Adequate housing in Ireland

The 219-page Monitoring Adequate Housing in Ireland report proposes a set of six indicators for monitoring the right to adequate housing in Ireland and provides baseline figures across a range of dimensions and across different social groups in Ireland.

Jointly published by the Irish Human Rights and Equality Commission (IHREC) and the Economic and Social Research Institute (ESRI) in September 2021, Monitoring Adequate Housing in Ireland considers six metrics for housing adequacy. These are: access; affordability; security of tenure; cultural adequacy; housing quality; and location.

Adequate housing as a right is referenced in Article 25 (1) of the Universal Declaration of Human Rights (UDHR): “Everyone has the right to a standard of living adequate for the health and well-being of himself and of his family, including food, clothing, housing and medical care and necessary social services, and the right to security in the event of unemployment, sickness, disability, widowhood, old age or other lack of livelihood in circumstances beyond his control.”

This is elaborated upon in Article 11 of the International Covenant on Economic, Social and Cultural Rights (ICESCR). Article 11 determines: “The states parties to the present covenant recognise the right of everyone to an adequate standard of living for himself and his family, including adequate food, clothing and housing, and to the continuous improvement of living conditions.”

The UN Committee on Economic, Social and Cultural Rights explains this in General Comment No. 4 (1991) and in General Comment No. 7 (1997). The characteristics of the right to adequate housing are: Legal security of tenure; affordability; habitability; availability of services, materials, facilities, and infrastructure; accessibility; location; and cultural adequacy.

Monitoring Adequate Housing in Ireland outlines the centrality of adequate housing to quality of life. “Housing provides safety and shelter and underpins people’s ability to hold employment, participate in education, and otherwise engage with civil society,” it notes.

In her foreword to the report, Sinéad Gibney, Chief Commissioner at the IHREC argues that Irish housing policy “must urgently move away from primarily treating housing as a commodity”. Amid the removal of emergency legislation enacted during the crisis to protect tenants, she advocates for the enshrinement of a right to adequate housing in Bunreacht na hÉireann.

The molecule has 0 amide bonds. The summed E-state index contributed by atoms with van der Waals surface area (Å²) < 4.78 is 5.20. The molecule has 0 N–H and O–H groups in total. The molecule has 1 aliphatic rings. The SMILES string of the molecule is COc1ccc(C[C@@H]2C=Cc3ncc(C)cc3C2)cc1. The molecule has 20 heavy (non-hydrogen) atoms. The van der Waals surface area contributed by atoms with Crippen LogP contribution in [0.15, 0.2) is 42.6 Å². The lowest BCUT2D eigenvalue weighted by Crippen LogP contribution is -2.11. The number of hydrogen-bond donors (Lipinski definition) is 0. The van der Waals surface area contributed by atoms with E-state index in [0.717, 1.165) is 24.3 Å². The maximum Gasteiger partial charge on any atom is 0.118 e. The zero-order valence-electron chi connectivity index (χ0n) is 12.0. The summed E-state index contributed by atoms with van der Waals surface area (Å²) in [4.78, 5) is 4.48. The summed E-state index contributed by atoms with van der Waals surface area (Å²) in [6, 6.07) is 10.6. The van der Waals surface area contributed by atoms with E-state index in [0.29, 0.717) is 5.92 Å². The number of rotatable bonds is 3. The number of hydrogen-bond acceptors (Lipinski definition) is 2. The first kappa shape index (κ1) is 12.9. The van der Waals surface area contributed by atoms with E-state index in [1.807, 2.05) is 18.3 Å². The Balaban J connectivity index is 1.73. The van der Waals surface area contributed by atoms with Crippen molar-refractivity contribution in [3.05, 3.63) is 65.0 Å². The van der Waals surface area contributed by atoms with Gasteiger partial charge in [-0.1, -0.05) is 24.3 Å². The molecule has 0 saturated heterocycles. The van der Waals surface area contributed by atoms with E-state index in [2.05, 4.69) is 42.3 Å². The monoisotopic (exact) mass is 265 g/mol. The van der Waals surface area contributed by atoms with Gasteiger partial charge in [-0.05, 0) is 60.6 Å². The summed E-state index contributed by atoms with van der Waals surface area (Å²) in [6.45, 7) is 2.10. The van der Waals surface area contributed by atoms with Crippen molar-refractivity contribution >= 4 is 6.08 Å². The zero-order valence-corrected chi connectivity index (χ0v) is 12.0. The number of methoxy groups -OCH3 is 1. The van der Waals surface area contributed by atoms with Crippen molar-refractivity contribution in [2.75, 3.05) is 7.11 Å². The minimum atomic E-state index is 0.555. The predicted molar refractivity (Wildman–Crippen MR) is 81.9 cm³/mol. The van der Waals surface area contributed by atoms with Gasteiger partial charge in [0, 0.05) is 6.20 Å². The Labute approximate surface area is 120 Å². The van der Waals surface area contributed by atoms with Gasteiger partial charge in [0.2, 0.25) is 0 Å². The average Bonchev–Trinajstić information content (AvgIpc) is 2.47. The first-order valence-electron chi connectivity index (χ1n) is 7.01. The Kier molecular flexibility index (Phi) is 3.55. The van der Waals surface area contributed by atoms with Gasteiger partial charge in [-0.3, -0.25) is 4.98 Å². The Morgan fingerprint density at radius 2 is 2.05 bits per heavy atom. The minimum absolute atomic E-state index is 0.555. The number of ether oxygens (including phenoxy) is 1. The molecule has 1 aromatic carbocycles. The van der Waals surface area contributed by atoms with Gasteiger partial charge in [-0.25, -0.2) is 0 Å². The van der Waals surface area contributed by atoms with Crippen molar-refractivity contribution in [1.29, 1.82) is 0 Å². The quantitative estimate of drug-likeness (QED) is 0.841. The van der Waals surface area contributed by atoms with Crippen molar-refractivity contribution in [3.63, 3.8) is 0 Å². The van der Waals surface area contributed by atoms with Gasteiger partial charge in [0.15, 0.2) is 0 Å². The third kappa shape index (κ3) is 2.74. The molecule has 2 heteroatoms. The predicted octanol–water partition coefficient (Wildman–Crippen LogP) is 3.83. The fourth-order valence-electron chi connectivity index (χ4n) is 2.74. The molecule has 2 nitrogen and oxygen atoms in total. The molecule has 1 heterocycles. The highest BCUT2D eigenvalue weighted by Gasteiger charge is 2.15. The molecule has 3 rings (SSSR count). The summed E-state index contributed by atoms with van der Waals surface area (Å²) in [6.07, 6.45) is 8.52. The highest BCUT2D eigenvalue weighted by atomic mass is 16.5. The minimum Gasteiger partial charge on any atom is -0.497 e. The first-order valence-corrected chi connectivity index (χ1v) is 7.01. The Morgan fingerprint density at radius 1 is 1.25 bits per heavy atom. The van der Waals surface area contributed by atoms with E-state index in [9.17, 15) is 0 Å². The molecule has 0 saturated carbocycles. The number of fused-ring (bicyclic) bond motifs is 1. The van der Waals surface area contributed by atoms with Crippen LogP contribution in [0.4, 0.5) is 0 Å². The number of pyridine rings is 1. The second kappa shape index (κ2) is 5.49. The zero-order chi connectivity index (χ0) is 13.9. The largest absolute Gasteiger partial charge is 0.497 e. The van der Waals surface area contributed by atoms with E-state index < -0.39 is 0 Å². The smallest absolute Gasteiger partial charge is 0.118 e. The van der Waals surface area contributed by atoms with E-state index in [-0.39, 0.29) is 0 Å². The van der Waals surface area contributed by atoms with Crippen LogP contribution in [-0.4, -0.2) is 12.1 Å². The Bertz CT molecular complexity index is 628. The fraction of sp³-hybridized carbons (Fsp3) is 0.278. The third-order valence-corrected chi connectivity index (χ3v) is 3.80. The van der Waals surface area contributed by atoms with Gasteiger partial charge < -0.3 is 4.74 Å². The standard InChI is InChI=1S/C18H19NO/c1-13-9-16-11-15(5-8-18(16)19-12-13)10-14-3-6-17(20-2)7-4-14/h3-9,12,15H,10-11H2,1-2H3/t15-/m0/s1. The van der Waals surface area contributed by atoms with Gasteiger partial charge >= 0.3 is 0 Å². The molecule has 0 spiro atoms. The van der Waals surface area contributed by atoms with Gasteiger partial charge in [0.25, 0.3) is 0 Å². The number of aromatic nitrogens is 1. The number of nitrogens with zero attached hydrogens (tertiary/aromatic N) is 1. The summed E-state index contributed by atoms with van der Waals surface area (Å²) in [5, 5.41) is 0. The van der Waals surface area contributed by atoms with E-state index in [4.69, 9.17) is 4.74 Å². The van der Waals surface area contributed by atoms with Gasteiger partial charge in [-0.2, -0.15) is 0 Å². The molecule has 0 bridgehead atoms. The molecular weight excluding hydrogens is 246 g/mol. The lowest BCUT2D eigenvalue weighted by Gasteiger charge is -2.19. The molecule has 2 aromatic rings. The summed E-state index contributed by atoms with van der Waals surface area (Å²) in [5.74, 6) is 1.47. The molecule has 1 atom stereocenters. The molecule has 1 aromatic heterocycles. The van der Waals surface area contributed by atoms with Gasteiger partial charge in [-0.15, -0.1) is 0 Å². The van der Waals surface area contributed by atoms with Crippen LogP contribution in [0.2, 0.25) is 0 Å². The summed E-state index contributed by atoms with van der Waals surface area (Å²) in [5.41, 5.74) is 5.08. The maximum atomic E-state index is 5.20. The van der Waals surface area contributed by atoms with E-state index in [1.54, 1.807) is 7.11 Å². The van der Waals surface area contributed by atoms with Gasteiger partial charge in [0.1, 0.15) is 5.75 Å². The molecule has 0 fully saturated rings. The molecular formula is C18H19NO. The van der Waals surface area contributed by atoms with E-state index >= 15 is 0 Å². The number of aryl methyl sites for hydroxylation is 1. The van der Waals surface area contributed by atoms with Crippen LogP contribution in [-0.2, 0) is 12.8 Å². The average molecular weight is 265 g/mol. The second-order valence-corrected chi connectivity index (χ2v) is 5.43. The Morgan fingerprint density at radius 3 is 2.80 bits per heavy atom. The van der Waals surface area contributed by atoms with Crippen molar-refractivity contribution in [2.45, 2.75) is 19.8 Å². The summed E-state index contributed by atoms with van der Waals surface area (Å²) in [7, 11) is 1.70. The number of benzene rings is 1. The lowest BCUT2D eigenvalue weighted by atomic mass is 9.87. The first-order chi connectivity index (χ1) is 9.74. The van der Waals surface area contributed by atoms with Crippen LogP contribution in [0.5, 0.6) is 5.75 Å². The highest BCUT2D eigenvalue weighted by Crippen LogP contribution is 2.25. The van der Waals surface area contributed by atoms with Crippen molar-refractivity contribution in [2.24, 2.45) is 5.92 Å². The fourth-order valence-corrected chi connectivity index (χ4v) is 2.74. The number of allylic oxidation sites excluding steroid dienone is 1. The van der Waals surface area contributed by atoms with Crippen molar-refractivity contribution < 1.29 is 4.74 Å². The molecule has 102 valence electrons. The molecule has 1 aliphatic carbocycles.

“A rights-based approach to housing not only acknowledges that housing is more than bricks and mortar,” Gibney writes, adding: “It combats inequality in housing which is pervasive across the Irish housing sector.”

Referencing an IHREC 2020 survey, in which 82 per cent of respondents indicated that they consider housing to be a basic human right, she maintains that adequate housing enables all members of society to achieve their full potential, while contributing to a more just and inclusive society.

Monitoring Adequate Housing in Ireland establishes a framework to monitor adequate housing through the identification of indicators to measure progress, while providing baseline figures on the housing circumstances of several social groups either prior to, or during the onset of the Covid-19 pandemic.

The rationale underpinning the report is the development of indicators to understand progress towards achieving adequate housing and to demonstrate inequalities in housing outcomes. It is primarily descriptive and not intended to analyse the factors behind disparities in outcomes.

A single metric, the report contends, would not accurately reflect the complexity and multidimensional nature of housing in Ireland.

Undertaking consultation with 30 stakeholders representing a range of civil society groups, government departments and agencies, alongside researchers, the research also explored several national datasets.

The report proposes a baseline measurement framework of six key indicators, similar to those identified in the ICESCR: access; affordability; security of tenure; cultural adequacy; housing quality; and location.